Correction / Clarification: An earlier version of this story incorrectly identified the broadcaster who made racist comments during the high school girls’ basketball match between Norman (Oklahoma) and the Midwest. The announcer was Matt Rowan.
An internet broadcaster made highly inflammatory and racist comments towards girls’ basketball team Norman (Oklahoma) ahead of the quarter-final match with Midwest City on Thursday in Sapulpa.
Matt Rowan, owner and operator of the live streaming service OSPN, told The Oklahoman that he was the one who made the racially insensitive remarks.
Live microphone I caught him making racist comments After members of the Norman girls’ basketball team kneel to the national anthem.
Rowan, while broadcasting on NFHS, can be heard saying, “They are kneeling? (Obscene) (racist slander). I hope Norman gets kicked out of their ass. (Expletive). Hope they lose …
“Will they kneel like this? Hell no.”
On Friday, Rowan apologized and blamed his use of racist language on blood sugar levels.
“I will say that I suffer from type 1 diabetes and during the match the sugar was rising,” Rowan said in a written statement. “While I do not excuse my remarks, it is not unusual for me to feel disoriented when my sugar is high, and I often say inappropriate as well as harmful things. I don’t think I would have made such outrageous statements in the absence of the rising sugar.”
The Normandy girls’ basketball team played the Tulsa Federation on Friday in the semifinals in Sapulpa. Spectators clapped as the two teams kneeled as the national anthem was played.
Rowan’s video of comments went viral on Friday morning. Norman Public Schools Director Nick Migliorino issued a statement condemning Rowan’s “disgusting words” as hate speech.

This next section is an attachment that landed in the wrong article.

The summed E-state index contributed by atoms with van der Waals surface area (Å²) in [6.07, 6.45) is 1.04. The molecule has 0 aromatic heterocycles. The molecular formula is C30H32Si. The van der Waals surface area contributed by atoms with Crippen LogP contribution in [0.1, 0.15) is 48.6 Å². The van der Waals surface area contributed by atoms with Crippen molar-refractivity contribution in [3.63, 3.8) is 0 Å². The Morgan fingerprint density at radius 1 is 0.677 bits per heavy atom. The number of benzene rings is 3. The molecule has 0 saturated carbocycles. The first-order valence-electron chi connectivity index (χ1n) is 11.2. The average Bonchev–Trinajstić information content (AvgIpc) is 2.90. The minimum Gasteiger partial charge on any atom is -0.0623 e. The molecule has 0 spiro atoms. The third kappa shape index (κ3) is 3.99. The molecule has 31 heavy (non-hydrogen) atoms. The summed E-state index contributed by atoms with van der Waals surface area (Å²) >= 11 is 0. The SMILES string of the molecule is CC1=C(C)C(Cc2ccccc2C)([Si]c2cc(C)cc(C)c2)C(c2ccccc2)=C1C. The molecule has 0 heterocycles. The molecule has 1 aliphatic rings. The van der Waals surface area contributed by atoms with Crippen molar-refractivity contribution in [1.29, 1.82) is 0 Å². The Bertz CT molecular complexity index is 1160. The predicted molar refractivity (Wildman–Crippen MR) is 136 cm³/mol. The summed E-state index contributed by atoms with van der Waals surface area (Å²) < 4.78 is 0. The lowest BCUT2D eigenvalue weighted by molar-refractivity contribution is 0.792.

“We fully support our students’ right to freedom of expression, and our immediate focus is on supporting these girls, their coaches and their families, especially our black students and coaching staff,” Migliorino said. “It is tragic that the hard work and skill of this team has been overshadowed by the sordid and malicious words of these individuals. We will do our best to support and upgrade our team and everyone affected by this accident.”
Migliorino said the Norman School District will only rely on its longtime community partner SportsTalk Media to broadcast the remainder of the tournament.
Tahlequah Public Schools said Friday afternoon in a Facebook post that they have used the same broadcast crew in the past but are not going forward.
Rowan was appointed by the state’s governing body for all high school athletics, the Oklahoma High School Activities Association, to broadcast the game on the NFHS. The OSSAA and NFHS both released statements of apology Friday morning.
“On behalf of the NFHS Network and OSSAA, we sincerely apologize that this happened at one of our events. While we are currently investigating the incident, this crew will not be doing more matches for the rest of our tournaments. This kind of behavior will not be tolerated by anyone representing the NFHS or OSSAA. Qualifying for state championships is a special time for our schools, their students, and their communities, and anything that is counterproductive to educational activities will be dealt with promptly and appropriately.
We will make more comments while we finish our investigation. “
The NFHS said Rowan’s comments were “fed up”.